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LG racing to beat Tesla to the first ‘Gigafactory’ in the US

3m-lg-chem-electric-car-batteryNavigant Research recently named LG Chem the #1 leading supplier of batteries for electric vehicles. The company has been a longtime partner of GM for the production of the Chevy Volt and it recently attracted interest from other electric vehicle makers such as Nissan and Tesla.

Those manufacturers plan to introduce several mass market electric vehicles in the coming years and if LG wants to keep its lead, it will need to significantly increase its battery production output. And the Korea-based electronic giant is counting on its Michigan battery plant to keep up with the auto market. 

Earlier this year, LG announced that it planned to accelerate battery production at the Holland plant in Michigan. Today, Auto News confirmed that production is now in full swing with two of the three assembly lines operating 24 hours a day and a fourth line is on the way.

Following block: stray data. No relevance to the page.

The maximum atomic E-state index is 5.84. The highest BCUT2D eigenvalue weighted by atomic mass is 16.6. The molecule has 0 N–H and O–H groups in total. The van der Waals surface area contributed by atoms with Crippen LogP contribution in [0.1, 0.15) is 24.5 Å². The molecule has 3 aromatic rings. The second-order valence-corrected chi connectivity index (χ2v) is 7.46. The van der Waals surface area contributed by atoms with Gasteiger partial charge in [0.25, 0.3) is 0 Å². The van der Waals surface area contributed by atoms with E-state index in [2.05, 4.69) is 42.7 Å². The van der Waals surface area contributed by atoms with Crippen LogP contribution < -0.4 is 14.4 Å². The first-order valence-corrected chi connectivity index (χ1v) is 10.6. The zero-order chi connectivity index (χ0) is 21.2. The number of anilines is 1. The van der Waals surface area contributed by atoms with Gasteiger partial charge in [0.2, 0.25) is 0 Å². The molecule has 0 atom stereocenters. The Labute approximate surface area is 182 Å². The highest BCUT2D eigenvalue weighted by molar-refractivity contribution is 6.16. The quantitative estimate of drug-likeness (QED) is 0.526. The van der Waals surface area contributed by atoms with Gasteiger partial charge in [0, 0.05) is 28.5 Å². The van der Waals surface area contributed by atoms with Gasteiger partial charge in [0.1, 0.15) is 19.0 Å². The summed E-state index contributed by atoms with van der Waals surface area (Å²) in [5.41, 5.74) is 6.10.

The plant is now at an annual production of 650 MWh according to Navigant, but it could rise to 3 GWh within a couple of years. Assuming that we are calling a ‘Gigafactory’ any li-ion battery factory with a total output of 1 or more GWh, it will be a close race between LG and Tesla for the first Gigafactory in the US.

Tesla already started production at its factory in Nevada, but only for stationary storage battery packs. Battery cell production is only set to begin in late 2016. It’s not clear what will be the production output when cell manufacturing will begin, but Tesla plans to ramp up to 35 GWh by 2020. Presumably, Tesla could reach 1 GWh fairly quickly after beginning production.


We recently learned that Tesla’s Gigafactory will be nearly 40% larger than expected, but the company has yet to update the production output since the unveiling of the project. Considering Tesla both increased the planned floor space and said that the project is more “space efficient” than initially expected, it is fair to assume that the planned production output is now more than the initial 35 GWh of battery cells and 50 GWh of battery packs.

Even though we are calling it a “race”, it is likely a friendly one. Tesla’s mission is to accelerate the transition to sustainable transport and they are well aware that they can’t do it alone. A lot of batteries are needed and hopefully, both the Holland plant’s 3 GWh and the Tesla Gigfactory’s 35 GWh (or more) will eventually only be a drop in the bucket. If you have any doubt about LG and Tesla’s relationship, they recently confirmed working together for the battery upgrade of the Roadster 3.0.

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